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Mainland Chinese Company Indicted for Economic Espionage

The U.S. Department of Justice announced on 1 November that a federal grand jury has indicted a mainland Chinese state-owned enterprise, as well as a Taiwan-based company and three individuals, for crimes related to a conspiracy to steal, convey and possess stolen trade secrets of U.S. semiconductor company Micron Technology Inc. for the benefit of a company controlled by the mainland Chinese government, along with a conspiracy to commit economic espionage. In addition, the United States has filed a civil lawsuit seeking to enjoin the further transfer of the stolen trade secrets and to enjoin certain defendants from exporting to the United States any products manufactured using the trade secrets at issue. The Justice Department worked with the California office of the Federal Bureau of Investigation in developing the charges. 

According to information from the Justice Department, Idaho-based Micron is a leader in the global semiconductor industry specialising in research, development and manufacturing of computer memory products, including dynamic random-access memory (DRAM). Micron is the only U.S.-based company that manufactures DRAM, a leading-edge memory storage device used in computer electronics, and its competitive advantage in this field is largely due to its intellectual property (including trade secrets with detailed confidential information pertaining to the design, development and manufacturing of advanced DRAM products). The company is worth an estimated US$100 billion and has a 20 to 25 percent share of the DRAM industry.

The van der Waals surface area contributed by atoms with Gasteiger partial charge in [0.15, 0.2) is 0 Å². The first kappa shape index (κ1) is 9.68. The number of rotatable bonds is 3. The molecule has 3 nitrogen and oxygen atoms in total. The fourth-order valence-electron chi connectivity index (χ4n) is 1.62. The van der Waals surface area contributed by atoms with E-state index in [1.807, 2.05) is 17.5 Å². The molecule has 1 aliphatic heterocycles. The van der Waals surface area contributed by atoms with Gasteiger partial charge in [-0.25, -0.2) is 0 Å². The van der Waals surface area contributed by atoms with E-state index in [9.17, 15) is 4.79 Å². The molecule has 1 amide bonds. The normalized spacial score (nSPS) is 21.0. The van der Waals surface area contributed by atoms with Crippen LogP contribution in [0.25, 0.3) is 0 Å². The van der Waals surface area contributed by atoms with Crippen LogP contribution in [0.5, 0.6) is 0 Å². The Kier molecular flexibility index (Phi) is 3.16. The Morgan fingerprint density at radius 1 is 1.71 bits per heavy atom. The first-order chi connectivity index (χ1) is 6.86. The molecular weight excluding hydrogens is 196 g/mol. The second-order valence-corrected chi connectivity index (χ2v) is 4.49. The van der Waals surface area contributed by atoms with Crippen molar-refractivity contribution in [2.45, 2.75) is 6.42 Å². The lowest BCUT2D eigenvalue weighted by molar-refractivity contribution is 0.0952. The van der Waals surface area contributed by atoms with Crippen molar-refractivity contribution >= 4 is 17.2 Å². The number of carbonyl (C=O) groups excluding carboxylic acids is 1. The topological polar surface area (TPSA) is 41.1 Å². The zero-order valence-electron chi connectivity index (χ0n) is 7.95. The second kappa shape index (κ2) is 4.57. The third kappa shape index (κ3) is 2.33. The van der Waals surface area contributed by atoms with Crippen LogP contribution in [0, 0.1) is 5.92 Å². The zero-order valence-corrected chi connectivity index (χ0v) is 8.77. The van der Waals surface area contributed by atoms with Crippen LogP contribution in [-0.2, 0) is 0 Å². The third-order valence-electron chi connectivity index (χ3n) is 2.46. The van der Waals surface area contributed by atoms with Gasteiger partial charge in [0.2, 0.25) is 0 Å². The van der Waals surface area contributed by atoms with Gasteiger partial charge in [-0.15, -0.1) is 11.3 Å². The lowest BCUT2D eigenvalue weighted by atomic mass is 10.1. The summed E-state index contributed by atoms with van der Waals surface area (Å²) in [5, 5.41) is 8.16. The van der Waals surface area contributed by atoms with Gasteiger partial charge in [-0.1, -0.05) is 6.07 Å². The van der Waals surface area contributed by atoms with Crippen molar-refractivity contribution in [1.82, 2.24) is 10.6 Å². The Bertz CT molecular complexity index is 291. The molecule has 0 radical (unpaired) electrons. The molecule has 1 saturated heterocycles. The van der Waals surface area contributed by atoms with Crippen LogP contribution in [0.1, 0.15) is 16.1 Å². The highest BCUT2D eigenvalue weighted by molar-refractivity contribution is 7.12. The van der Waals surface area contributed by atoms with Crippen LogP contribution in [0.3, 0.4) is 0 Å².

According to the Justice Department, prior to the events described in the indictment mainland China did not possess DRAM technology and the mainland Chinese government had publicly identified the development of DRAM and other microelectronics technology as a national economic priority. Justice contends that the mainland Chinese defendant had been established in February 2016 for the sole purpose of designing, developing and manufacturing DRAM.

U.S. Attorney-General Jeff Sessions indicated on 1 November that “as this and other recent cases have shown, Chinese economic espionage against the United States has been increasing—and it has been increasing rapidly”, adding that the Justice Department “will aggressively prosecute such illegal activity.”

If convicted, the individual defendants face a maximum sentence of 15 years imprisonment and a US$5 million fine for economic espionage charges, as well as 10 years imprisonment for theft of trade secrets charges. If convicted, each company faces forfeiture and a maximum fine of more than US$20 billion. However, any sentence following conviction would be imposed by the court only after consideration of the U.S. Sentencing Guidelines and the federal statute governing the imposition of a sentence.

As previously reported, the U.S. Department of Commerce has also added the mainland Chinese defendant to the Entity List effective 30 October after determining that it poses a significant risk of becoming involved in activities that could have a negative impact on U.S. national security interests. For this mainland Chinese entity there will now be a licence requirement for exports, re-exports or transfers (in-country) of all items subject to the Export Administration Regulations and a licence review policy of presumption of denial. In addition, no licence exceptions are available for exports, re-exports or transfers (in-country) to this entity.

Content provided by Picture: HKTDC Research
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